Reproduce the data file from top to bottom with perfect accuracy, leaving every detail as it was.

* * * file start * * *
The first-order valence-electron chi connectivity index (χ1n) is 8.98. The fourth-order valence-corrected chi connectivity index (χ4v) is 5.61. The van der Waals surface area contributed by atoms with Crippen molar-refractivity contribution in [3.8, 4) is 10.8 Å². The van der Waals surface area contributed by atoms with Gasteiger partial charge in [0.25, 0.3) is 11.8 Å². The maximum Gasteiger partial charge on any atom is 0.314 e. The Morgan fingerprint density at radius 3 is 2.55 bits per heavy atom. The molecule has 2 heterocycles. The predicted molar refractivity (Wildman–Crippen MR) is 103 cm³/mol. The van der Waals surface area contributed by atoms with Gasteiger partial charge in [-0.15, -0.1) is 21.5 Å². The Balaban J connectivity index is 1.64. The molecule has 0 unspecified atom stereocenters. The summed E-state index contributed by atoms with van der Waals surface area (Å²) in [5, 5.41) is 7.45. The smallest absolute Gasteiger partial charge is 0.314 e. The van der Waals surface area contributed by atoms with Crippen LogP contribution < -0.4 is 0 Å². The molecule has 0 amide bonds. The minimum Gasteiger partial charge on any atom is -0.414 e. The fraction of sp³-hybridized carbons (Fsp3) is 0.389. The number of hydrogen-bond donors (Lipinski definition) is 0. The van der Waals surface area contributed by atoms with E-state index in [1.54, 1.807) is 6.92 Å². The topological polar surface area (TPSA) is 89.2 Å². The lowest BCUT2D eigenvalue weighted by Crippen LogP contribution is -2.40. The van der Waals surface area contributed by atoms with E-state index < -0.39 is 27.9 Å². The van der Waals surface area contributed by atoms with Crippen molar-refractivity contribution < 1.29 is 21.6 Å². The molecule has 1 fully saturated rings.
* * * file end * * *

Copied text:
The first-order valence-electron chi connectivity index (χ1n) is 8.98. The fourth-order valence-corrected chi connectivity index (χ4v) is 5.61. The van der Waals surface area contributed by atoms with Crippen molar-refractivity contribution in [3.8, 4) is 10.8 Å². The van der Waals surface area contributed by atoms with Gasteiger partial charge in [0.25, 0.3) is 11.8 Å². The maximum Gasteiger partial charge on any atom is 0.314 e. The Morgan fingerprint density at radius 3 is 2.55 bits per heavy atom. The molecule has 2 heterocycles. The predicted molar refractivity (Wildman–Crippen MR) is 103 cm³/mol. The van der Waals surface area contributed by atoms with Gasteiger partial charge in [-0.15, -0.1) is 21.5 Å². The Balaban J connectivity index is 1.64. The molecule has 0 unspecified atom stereocenters. The summed E-state index contributed by atoms with van der Waals surface area (Å²) in [5, 5.41) is 7.45. The smallest absolute Gasteiger partial charge is 0.314 e. The van der Waals surface area contributed by atoms with Crippen LogP contribution < -0.4 is 0 Å². The molecule has 0 amide bonds. The minimum Gasteiger partial charge on any atom is -0.414 e. The fraction of sp³-hybridized carbons (Fsp3) is 0.389. The number of hydrogen-bond donors (Lipinski definition) is 0. The van der Waals surface area contributed by atoms with E-state index in [1.54, 1.807) is 6.92 Å². The topological polar surface area (TPSA) is 89.2 Å². The lowest BCUT2D eigenvalue weighted by Crippen LogP contribution is -2.40. The van der Waals surface area contributed by atoms with E-state index < -0.39 is 27.9 Å². The van der Waals surface area contributed by atoms with Crippen molar-refractivity contribution < 1.29 is 21.6 Å². The molecule has 1 fully saturated rings.